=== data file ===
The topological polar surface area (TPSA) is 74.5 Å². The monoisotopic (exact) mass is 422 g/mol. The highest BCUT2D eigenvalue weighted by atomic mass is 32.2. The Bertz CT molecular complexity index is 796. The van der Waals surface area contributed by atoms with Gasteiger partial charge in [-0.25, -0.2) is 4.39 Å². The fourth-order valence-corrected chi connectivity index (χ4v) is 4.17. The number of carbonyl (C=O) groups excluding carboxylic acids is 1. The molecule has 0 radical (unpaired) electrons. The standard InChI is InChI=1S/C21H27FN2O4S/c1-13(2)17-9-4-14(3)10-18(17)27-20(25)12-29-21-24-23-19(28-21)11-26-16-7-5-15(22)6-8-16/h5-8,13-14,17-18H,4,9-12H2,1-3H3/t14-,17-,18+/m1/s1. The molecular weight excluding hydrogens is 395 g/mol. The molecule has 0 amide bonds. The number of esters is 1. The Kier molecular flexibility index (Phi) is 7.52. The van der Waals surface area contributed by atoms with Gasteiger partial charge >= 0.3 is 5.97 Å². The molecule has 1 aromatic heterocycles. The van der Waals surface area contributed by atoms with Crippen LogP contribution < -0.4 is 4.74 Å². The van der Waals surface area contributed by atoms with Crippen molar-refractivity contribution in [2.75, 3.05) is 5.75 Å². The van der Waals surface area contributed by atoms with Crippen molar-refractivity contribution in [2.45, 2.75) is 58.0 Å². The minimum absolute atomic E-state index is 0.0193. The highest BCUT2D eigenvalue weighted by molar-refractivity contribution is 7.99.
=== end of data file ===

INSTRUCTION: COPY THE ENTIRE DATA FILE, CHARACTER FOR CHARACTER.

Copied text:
The topological polar surface area (TPSA) is 74.5 Å². The monoisotopic (exact) mass is 422 g/mol. The highest BCUT2D eigenvalue weighted by atomic mass is 32.2. The Bertz CT molecular complexity index is 796. The van der Waals surface area contributed by atoms with Gasteiger partial charge in [-0.25, -0.2) is 4.39 Å². The fourth-order valence-corrected chi connectivity index (χ4v) is 4.17. The number of carbonyl (C=O) groups excluding carboxylic acids is 1. The molecule has 0 radical (unpaired) electrons. The standard InChI is InChI=1S/C21H27FN2O4S/c1-13(2)17-9-4-14(3)10-18(17)27-20(25)12-29-21-24-23-19(28-21)11-26-16-7-5-15(22)6-8-16/h5-8,13-14,17-18H,4,9-12H2,1-3H3/t14-,17-,18+/m1/s1. The molecular weight excluding hydrogens is 395 g/mol. The molecule has 0 amide bonds. The number of esters is 1. The Kier molecular flexibility index (Phi) is 7.52. The van der Waals surface area contributed by atoms with Gasteiger partial charge >= 0.3 is 5.97 Å². The molecule has 1 aromatic heterocycles. The van der Waals surface area contributed by atoms with Crippen LogP contribution < -0.4 is 4.74 Å². The van der Waals surface area contributed by atoms with Crippen molar-refractivity contribution in [2.75, 3.05) is 5.75 Å². The van der Waals surface area contributed by atoms with Crippen molar-refractivity contribution in [2.45, 2.75) is 58.0 Å². The minimum absolute atomic E-state index is 0.0193. The highest BCUT2D eigenvalue weighted by molar-refractivity contribution is 7.99.